With the non-conference schedule ending on Dec. 21, it’s a great time to look at what Iowa basketball has coming up in the final 19 games of the Big Ten schedule. With the Big Ten likely to send anywhere from seven to 10 teams to the NCAA tournament, Iowa’s going to have to work for everything it gets if it wants to make another NCAA appearance.
The Hawkeyes shouldn’t have any problems securing a bid to the Big Dance, but they’re going to have a long slog to get through before they make it to Chicago and then their postseason destination. Most likely, Iowa’s going to need at least 11 wins in the Big Ten to get to the conference tournament feeling good about its chances.
Over the remainder of the season, there are a few games that should be circled on Iowa fans’ calendars, because they’ll determine where Iowa finishes in the Big Ten and what kind of seed the Hawks might earn.
Here are the games to keep in mind between now and the Big Ten tournament if you want to watch the Iowa Hawkeyes play in the next weeks.
Dec. 29: At Nebraska
The Cornhuskers might not be very talented, but there are two big reasons Iowa should be concerned about this trip to Lincoln. First, Iowa has a glaring weakness on defense in that it allows teams too many good looks at the hoop. That plays right into Nebraska’s strength because the Huskers rebound the ball well and convert on second-chance points. Second, Iowa has really struggled in Pinnacle Bank Arena.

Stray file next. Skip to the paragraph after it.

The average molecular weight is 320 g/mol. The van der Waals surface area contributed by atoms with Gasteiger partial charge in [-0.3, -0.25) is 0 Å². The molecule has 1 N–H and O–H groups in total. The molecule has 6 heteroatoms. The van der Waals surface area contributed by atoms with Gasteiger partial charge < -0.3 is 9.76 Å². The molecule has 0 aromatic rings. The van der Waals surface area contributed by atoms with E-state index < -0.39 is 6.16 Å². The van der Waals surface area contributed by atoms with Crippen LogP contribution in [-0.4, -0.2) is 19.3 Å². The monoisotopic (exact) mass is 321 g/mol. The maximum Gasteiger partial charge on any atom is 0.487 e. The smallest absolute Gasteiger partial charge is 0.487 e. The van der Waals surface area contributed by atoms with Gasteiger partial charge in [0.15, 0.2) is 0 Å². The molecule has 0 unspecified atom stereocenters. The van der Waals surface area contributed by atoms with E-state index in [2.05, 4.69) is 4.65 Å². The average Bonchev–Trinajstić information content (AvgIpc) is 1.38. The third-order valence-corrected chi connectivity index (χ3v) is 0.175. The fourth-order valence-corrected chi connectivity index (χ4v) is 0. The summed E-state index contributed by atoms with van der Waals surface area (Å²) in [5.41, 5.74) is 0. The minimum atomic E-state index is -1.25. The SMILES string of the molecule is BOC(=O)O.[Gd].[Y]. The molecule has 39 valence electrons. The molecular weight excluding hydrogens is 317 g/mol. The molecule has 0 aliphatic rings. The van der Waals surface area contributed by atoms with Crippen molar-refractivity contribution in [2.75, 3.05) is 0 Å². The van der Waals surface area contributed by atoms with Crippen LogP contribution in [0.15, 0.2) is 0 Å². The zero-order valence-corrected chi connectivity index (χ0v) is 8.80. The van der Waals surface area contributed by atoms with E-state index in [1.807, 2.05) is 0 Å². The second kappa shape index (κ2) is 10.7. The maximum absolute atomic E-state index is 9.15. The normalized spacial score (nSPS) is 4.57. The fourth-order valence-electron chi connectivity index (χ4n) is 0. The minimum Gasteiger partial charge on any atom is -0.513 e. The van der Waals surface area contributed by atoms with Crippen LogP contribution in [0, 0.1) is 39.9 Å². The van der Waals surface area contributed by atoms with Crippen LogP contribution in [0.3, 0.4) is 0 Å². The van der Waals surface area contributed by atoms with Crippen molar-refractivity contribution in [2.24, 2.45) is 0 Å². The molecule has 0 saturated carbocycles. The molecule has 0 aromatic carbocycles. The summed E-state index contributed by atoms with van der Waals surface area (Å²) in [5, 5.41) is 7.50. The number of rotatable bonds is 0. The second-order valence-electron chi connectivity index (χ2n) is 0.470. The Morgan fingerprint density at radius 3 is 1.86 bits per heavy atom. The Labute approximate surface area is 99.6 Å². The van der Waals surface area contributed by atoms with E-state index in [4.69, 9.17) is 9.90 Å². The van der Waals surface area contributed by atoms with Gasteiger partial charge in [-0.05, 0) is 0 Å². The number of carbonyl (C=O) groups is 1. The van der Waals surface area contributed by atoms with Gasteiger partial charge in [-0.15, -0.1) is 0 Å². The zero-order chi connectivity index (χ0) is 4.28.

The Hawkeyes have lost four of their past five trips to Lincoln, and they really can’t afford a defeat here.
Iowa does have an edge in Nebraska’s propensity to turn the ball over and allow easy baskets. The Hawkeyes have struggled here, but the reality is that in 2023, the two most manageable trips in the league are Nebraska and Minnesota. Iowa cannot afford to give away one of those two potential wins if it wants to contend for a league title.
Jan. 1: At Penn State
This is one of three matchups Iowa will only play on the road, and it’s a difficult one. Not only has Penn State become a stiff defensive test under Micah Shrewsberry, but the Hawkeyes haven’t played much better at the Bryce Jordan Center than they have in Lincoln. Iowa has lost three of four in Happy Valley, including a double-overtime defeat to the Nittany Lions last year.
Unlike last year, Penn State doesn’t have John Harrar and thus doesn’t have the same kind of inside presence that allowed the Nittany Lions to cash in on second chances. Penn State beats teams by making them work on offense and by hitting deep shots from the outside when the opportunity comes along. That might play into Iowa’s hands, making this a winnable matchup against a good opponent.
The Hawkeyes must get at least one of two on their swing between Lincoln and University Park; getting both would be a big start to 2023. However, there’s a worry here: Iowa’s got to make the furthest trip in the conference after battling Nebraska, while Penn State faces a pushover in Delaware State leading up to this game and won’t have traveled since Dec. 10.